Mentions: There is increasing evidence in support of relationships between different types of Ca2+ channels, and one such relationship is the one between CaV1.2 and ORAI1 (122, 123). Following Ca2+ store depletion in the ER, STIM1 oligomers form at ER-plasma membrane junctions, thereby allowing the STIM1 CRAC-activating domain (CAD) to interact with the C-terminus of ORAI1 and CaV1.2 channels. STIM1 activates ORAI1 channels, which then open resulting in sustained Ca2+ entry from the extracellular space. On the other hand, STIM1 blocks Ca2+ influx through CaV1.2 and promotes its internalization (122, 123). It may be possible that strong TCR signaling via engagement by a foreign peptide-MHC may lead to this activation of ORAI1 and inhibition of CaV1 channels (Figure 1). In contrast, weaker TCR signaling through engagement with self-antigens might not elicit STIM1 to localize to the plasma membrane, hence activating CaV and blocking ORAI1. Further investigation regarding the interplay between different Ca2+ channel families will greatly advance the field of Ca2+ channel research.

Bottom Line: T cell receptor (TCR) engagement results in depletion of endoplasmic reticulum (ER) Ca(2+) stores and subsequent sustained influx of extracellular Ca(2+) through Ca(2+) release-activated Ca(2+) (CRAC) channels in the plasma membrane.However, several other important Ca(2+) channels that are instrumental in T cell function also exist.In this review, we discuss the role of additional Ca(2+) channel families expressed on the plasma membrane of T cells that likely contribute to Ca(2+) influx following TCR engagement, which include the TRP channels, the NMDA receptors, the P2X receptors, and the IP3 receptors, with a focus on the voltage-dependent Ca(2+) (CaV) channels.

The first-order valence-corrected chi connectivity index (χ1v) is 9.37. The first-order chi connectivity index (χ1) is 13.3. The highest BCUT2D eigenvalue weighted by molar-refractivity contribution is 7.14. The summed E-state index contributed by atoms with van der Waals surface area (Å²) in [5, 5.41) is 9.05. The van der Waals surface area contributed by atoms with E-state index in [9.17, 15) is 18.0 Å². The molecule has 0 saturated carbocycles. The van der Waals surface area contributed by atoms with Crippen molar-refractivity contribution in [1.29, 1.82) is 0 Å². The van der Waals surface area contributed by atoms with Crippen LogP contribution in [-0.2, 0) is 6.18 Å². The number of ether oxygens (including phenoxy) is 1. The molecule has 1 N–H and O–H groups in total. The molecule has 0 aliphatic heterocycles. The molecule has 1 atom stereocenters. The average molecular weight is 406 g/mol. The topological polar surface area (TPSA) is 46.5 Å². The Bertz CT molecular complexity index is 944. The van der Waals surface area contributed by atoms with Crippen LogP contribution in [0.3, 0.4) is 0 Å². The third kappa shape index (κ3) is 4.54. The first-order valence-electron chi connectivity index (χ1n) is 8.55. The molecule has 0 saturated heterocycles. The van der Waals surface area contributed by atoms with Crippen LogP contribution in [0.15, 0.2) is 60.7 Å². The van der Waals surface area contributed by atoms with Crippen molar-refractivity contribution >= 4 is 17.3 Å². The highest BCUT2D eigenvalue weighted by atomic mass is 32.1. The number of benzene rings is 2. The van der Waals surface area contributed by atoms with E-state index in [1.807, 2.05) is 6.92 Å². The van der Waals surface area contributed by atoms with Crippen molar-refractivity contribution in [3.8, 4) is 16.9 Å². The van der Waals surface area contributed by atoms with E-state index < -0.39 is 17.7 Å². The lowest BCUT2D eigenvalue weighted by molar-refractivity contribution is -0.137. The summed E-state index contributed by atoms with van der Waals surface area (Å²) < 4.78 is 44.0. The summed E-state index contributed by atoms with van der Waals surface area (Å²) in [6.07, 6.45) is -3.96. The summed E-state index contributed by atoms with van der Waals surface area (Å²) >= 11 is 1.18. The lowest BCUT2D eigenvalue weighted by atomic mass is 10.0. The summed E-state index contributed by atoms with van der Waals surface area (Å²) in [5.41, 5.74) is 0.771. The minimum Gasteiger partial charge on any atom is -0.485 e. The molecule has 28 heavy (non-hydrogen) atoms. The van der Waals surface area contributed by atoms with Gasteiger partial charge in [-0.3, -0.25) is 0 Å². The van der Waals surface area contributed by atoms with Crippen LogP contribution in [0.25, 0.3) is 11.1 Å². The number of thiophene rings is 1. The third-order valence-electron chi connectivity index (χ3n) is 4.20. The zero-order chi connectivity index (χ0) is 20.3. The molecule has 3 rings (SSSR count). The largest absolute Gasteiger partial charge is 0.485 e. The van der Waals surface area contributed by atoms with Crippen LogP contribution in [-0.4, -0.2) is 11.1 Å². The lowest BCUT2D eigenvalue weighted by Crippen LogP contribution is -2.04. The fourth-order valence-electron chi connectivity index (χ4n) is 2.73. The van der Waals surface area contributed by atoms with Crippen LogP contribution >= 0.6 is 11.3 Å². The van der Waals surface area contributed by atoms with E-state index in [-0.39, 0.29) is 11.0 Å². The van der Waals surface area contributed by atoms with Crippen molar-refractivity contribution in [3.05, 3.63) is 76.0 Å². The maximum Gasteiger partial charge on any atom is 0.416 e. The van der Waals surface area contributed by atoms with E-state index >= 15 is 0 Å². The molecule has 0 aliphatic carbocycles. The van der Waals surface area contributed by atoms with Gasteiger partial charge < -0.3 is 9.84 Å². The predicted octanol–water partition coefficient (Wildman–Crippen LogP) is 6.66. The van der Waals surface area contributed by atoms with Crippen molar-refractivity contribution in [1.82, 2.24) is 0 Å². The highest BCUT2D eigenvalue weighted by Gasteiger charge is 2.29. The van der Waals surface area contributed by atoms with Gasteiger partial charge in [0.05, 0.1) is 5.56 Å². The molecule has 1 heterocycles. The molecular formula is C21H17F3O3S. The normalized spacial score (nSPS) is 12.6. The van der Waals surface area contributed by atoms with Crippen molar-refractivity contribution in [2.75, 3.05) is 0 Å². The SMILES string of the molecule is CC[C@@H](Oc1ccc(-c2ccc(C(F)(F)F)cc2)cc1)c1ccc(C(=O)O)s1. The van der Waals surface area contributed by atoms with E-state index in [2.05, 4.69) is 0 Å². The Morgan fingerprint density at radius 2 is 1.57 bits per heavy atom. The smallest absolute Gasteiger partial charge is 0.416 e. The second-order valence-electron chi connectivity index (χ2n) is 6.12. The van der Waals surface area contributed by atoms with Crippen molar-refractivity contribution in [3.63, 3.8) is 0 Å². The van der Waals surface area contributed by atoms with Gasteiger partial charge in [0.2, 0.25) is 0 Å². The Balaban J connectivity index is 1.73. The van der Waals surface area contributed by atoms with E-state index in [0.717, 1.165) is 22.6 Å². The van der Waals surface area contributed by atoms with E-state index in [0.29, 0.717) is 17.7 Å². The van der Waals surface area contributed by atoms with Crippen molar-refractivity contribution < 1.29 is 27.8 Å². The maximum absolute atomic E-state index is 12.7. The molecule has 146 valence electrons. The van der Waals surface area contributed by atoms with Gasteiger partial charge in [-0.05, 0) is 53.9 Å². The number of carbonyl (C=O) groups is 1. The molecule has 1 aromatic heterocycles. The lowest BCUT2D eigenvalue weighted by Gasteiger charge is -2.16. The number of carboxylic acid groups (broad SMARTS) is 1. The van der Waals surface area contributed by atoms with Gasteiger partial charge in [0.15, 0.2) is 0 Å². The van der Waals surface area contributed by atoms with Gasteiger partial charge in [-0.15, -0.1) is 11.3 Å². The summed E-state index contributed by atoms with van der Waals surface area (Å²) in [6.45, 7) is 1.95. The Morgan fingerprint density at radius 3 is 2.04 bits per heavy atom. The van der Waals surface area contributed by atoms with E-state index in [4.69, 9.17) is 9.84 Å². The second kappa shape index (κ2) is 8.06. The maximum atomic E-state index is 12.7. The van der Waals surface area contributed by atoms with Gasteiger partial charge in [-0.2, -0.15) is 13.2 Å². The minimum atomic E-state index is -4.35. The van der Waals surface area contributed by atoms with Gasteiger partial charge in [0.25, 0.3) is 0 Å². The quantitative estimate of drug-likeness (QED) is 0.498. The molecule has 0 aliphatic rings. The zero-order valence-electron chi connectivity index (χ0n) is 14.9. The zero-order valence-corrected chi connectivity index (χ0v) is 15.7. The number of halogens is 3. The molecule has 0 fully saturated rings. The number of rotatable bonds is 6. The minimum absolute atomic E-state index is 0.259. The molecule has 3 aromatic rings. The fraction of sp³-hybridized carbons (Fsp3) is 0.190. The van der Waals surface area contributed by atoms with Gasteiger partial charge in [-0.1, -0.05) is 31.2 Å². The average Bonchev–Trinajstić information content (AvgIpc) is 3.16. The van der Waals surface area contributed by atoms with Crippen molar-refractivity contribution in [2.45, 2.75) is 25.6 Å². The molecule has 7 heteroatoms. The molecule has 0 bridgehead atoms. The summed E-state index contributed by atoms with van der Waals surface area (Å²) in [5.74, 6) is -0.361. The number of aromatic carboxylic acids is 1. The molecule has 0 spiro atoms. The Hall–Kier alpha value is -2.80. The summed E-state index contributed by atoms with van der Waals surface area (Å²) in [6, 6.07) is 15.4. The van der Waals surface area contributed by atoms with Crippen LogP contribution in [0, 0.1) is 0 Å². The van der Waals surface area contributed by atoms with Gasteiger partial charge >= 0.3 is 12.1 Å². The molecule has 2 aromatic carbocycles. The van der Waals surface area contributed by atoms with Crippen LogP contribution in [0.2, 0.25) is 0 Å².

View Article: PubMed Central - PubMed

Affiliation: Michael Smith Laboratories, University of British Columbia , Vancouver, BC , Canada ; Department of Microbiology and Immunology, University of British Columbia , Vancouver, BC , Canada.

ABSTRACT
Elevation of intracellular calcium ion (Ca(2+)) levels is a vital event that regulates T lymphocyte homeostasis, activation, proliferation, differentiation, and apoptosis. The mechanisms that regulate intracellular Ca(2+) signaling in lymphocytes involve tightly controlled concinnity of multiple ion channels, membrane receptors, and signaling molecules. T cell receptor (TCR) engagement results in depletion of endoplasmic reticulum (ER) Ca(2+) stores and subsequent sustained influx of extracellular Ca(2+) through Ca(2+) release-activated Ca(2+) (CRAC) channels in the plasma membrane. This process termed store-operated Ca(2+) entry (SOCE) involves the ER Ca(2+) sensing molecule, STIM1, and a pore-forming plasma membrane protein, ORAI1. However, several other important Ca(2+) channels that are instrumental in T cell function also exist. In this review, we discuss the role of additional Ca(2+) channel families expressed on the plasma membrane of T cells that likely contribute to Ca(2+) influx following TCR engagement, which include the TRP channels, the NMDA receptors, the P2X receptors, and the IP3 receptors, with a focus on the voltage-dependent Ca(2+) (CaV) channels.

No MeSH data available.